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Cameron feeling the heat as flames of scandal burn closer

THE dramatic resignation of Sir Paul Stephenson last night as Metropolitan Police Commissioner puts growing pressure on David Cameron over his own personal links to the phone hacking scandal.

An clearly angry Sir Paul said he was stepping down after criticism over his decision to employ Neil Wallis, the former deputy editor of the 'News of the World' arrested on suspicion of phone hacking, as his personal adviser.

In an emotional statement yesterday evening he insisted he did not want to "compromise" Mr Cameron, but pointedly said Mr Wallis had not been associated with phone hacking at the time of his employment in October 2009.

He said that by contrast Andy Coulson, David Cameron's director of communications, had been forced to step down as editor of the 'News of the World' as the full scale of phone hacking at the tabloid began to emerge.

Sir Paul said: "Let me turn to the reported displeasure of the Prime Minister and the Home Secretary of the relationship with Mr Wallis.

Firstly, I repeat my earlier comments of having at the time no reason for considering the contractual relationship to be a matter of concern.

"Unlike Mr Coulson, Mr Wallis had not resigned from 'News of the World' or, to the best of my knowledge been in any way associated with the original phone hacking investigation. "

Sir Paul said that while he was resigning with his personal integrity intact he was concerned his relationship with Mr Wallis was proving an unwelcome "distraction" to the "enormous challenge" of policing London in the run up to the Olympics.

He said: "The heroism and bravery of Met officers... is in danger of being eclipsed by the ongoing debate about relationships between senior officers and the media. That can never be right. If I stayed I know the inquiry outcomes would reaffirm my personal integrity. Therefore, although I have received continued personal support from both the Home Secretary and the Mayor, I have with great sadness informed both of my intention to resign."

He said that he had no involvement in the original phone hacking investigation in 2006. "I had no reason to believe this was anything other than a successful investigation. I was unaware that there were any other documents in possession of the nature that have now emerged."

Sir Paul met Mr Wallis later that year and and employed him as a PR adviser between October 2009 and September 2010.

Sir Paul said he had kept his connection to Mr Wallis secret from Mr Cameron, Theresa May, the Home secretary, and Boris Johnson, the London Mayor, to avoid exposing them to criticism.

He added that he had been unable to divulge the relationship earlier because it would have affected the integrity of the police's current investigation into phone hacking.

Last night Labour attempted to put more pressure on Mr Cameron over the phone hacking scandal, which now appears that it could engulf his premiership.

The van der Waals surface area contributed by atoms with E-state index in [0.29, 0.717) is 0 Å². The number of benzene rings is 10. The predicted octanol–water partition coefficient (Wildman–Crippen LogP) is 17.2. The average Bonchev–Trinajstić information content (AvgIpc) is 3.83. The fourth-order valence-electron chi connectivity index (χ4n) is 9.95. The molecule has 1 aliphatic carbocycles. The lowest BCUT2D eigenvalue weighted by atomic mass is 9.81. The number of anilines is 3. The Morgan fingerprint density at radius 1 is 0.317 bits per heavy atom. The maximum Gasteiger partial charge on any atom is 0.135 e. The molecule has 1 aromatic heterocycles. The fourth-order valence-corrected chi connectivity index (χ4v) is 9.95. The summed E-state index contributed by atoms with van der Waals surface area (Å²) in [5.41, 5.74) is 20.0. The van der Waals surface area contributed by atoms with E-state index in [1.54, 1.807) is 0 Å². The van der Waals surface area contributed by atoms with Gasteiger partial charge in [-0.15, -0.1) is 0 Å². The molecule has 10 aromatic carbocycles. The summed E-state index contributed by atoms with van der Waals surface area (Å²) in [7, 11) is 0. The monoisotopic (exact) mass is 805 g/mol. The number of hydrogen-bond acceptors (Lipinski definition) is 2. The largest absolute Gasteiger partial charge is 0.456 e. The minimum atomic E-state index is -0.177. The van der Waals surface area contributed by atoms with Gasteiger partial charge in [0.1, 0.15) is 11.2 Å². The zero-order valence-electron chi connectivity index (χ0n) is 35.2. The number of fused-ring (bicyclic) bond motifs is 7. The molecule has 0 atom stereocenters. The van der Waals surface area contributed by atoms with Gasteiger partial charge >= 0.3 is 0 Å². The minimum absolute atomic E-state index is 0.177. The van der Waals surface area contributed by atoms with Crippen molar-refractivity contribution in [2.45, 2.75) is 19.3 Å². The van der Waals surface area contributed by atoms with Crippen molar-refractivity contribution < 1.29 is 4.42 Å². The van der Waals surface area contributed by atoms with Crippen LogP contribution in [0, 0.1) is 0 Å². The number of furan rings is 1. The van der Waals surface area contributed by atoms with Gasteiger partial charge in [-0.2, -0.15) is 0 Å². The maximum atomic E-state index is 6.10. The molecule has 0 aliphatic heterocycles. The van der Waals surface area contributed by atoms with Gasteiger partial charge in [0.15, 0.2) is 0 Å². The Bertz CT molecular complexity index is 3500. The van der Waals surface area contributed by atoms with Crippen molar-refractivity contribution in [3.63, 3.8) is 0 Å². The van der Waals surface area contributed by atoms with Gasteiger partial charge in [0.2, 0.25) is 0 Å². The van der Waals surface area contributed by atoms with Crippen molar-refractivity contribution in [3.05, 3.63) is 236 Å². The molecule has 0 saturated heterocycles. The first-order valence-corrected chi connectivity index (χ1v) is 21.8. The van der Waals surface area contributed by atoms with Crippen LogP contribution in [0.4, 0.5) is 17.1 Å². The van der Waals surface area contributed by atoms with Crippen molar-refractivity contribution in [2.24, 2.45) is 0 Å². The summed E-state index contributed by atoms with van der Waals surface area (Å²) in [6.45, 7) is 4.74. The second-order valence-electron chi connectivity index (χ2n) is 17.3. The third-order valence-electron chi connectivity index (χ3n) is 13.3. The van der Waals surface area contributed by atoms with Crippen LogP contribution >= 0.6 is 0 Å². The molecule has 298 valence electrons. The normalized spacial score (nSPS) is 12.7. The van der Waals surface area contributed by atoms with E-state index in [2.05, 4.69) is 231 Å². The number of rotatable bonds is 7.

A senior Labour source said: "We have made clear that David Cameron has some serious questions to answer about what he knew and when he knew it regarding Andy Coulson and his links with known criminals.

"It is now even more imperative that Mr Cameron answers questions about his relationship with Mr Coulson. He must also answer questions about his private dinners with James Murdoch and Rebekah Brooks.


"The ministerial code demands the highest standads of transparency. Mr Cameron must now meet these standards."

Sir Paul's position had come under scrutiny when his connection with Mr Wallis first emerged last Thursday. Yesterday there was further embarrassment when a newspaper disclosed that he had accepted up to £12,000 in luxury hospitality from one of country's leading health spas Champneys when he was recovering from an operation. Sir Paul and his wife had spent 20 nights with full board at the spa. The revelation was embarrassing because its PR representative was Mr Wallis.

In a 15 minute statement, broadcast live from the press room in New Scotland Yard, Sir Paul insisted there was "no impropriety" in relation to his use of the spa.

He said: "There has been no impropriety and I am extremely happy with what I did and the reasons for it -- to do everything possible to return to running the Met full time, significantly ahead of medical, family and friends' advice.

"The attempt to represent this in a negative way is both cynical and disappointing."

Home Secretary Theresa May is to make a statement to the Commons later today about the relationship between the Metropolitan Police and Chamy Media, Mr Wallis's PR firm Boris Johnson, the Mayor of London, paid tribute to Sir Paul. He said:

"I have absolutely no reason to doubt the complete integrity of Sir Paul," he said. (© Daily Telegraph, London)

Irish Independent